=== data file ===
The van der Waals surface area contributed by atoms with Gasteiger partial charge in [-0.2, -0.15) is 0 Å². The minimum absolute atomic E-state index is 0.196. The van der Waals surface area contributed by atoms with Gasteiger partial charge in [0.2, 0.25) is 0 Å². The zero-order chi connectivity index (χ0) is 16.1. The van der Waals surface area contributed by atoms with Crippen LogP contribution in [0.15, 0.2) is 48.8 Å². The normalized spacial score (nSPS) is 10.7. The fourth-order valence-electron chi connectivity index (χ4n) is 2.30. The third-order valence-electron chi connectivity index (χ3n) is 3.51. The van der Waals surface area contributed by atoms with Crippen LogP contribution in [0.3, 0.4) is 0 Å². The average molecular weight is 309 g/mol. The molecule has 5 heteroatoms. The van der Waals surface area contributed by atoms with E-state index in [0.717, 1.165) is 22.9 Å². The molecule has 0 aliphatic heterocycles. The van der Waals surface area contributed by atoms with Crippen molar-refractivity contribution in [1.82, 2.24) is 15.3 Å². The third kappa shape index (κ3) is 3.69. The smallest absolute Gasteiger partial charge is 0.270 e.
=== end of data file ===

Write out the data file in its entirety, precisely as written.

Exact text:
The van der Waals surface area contributed by atoms with Gasteiger partial charge in [-0.2, -0.15) is 0 Å². The minimum absolute atomic E-state index is 0.196. The van der Waals surface area contributed by atoms with Gasteiger partial charge in [0.2, 0.25) is 0 Å². The zero-order chi connectivity index (χ0) is 16.1. The van der Waals surface area contributed by atoms with Crippen LogP contribution in [0.15, 0.2) is 48.8 Å². The normalized spacial score (nSPS) is 10.7. The fourth-order valence-electron chi connectivity index (χ4n) is 2.30. The third-order valence-electron chi connectivity index (χ3n) is 3.51. The van der Waals surface area contributed by atoms with Crippen LogP contribution in [0.3, 0.4) is 0 Å². The average molecular weight is 309 g/mol. The molecule has 5 heteroatoms. The van der Waals surface area contributed by atoms with E-state index in [0.717, 1.165) is 22.9 Å². The molecule has 0 aliphatic heterocycles. The van der Waals surface area contributed by atoms with Crippen molar-refractivity contribution in [1.82, 2.24) is 15.3 Å². The third kappa shape index (κ3) is 3.69. The smallest absolute Gasteiger partial charge is 0.270 e.